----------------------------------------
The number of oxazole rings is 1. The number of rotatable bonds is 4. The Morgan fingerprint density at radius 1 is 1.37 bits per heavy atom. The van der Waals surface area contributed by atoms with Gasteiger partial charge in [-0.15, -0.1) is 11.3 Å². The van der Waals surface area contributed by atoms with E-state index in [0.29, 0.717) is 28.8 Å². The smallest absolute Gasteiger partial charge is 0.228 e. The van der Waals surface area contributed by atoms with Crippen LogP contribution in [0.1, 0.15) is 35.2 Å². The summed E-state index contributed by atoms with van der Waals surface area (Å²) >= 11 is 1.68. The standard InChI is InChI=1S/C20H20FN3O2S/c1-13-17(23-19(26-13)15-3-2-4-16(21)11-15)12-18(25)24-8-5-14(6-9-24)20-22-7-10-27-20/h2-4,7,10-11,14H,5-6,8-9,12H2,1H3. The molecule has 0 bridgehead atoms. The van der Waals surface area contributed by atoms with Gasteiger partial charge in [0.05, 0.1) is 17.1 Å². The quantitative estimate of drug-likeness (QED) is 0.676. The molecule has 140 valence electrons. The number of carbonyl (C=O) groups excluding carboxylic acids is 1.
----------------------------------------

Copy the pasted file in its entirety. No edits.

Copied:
The number of oxazole rings is 1. The number of rotatable bonds is 4. The Morgan fingerprint density at radius 1 is 1.37 bits per heavy atom. The van der Waals surface area contributed by atoms with Gasteiger partial charge in [-0.15, -0.1) is 11.3 Å². The van der Waals surface area contributed by atoms with E-state index in [0.29, 0.717) is 28.8 Å². The smallest absolute Gasteiger partial charge is 0.228 e. The van der Waals surface area contributed by atoms with Crippen LogP contribution in [0.1, 0.15) is 35.2 Å². The summed E-state index contributed by atoms with van der Waals surface area (Å²) >= 11 is 1.68. The standard InChI is InChI=1S/C20H20FN3O2S/c1-13-17(23-19(26-13)15-3-2-4-16(21)11-15)12-18(25)24-8-5-14(6-9-24)20-22-7-10-27-20/h2-4,7,10-11,14H,5-6,8-9,12H2,1H3. The molecule has 0 bridgehead atoms. The van der Waals surface area contributed by atoms with Gasteiger partial charge in [0.05, 0.1) is 17.1 Å². The quantitative estimate of drug-likeness (QED) is 0.676. The molecule has 140 valence electrons. The number of carbonyl (C=O) groups excluding carboxylic acids is 1.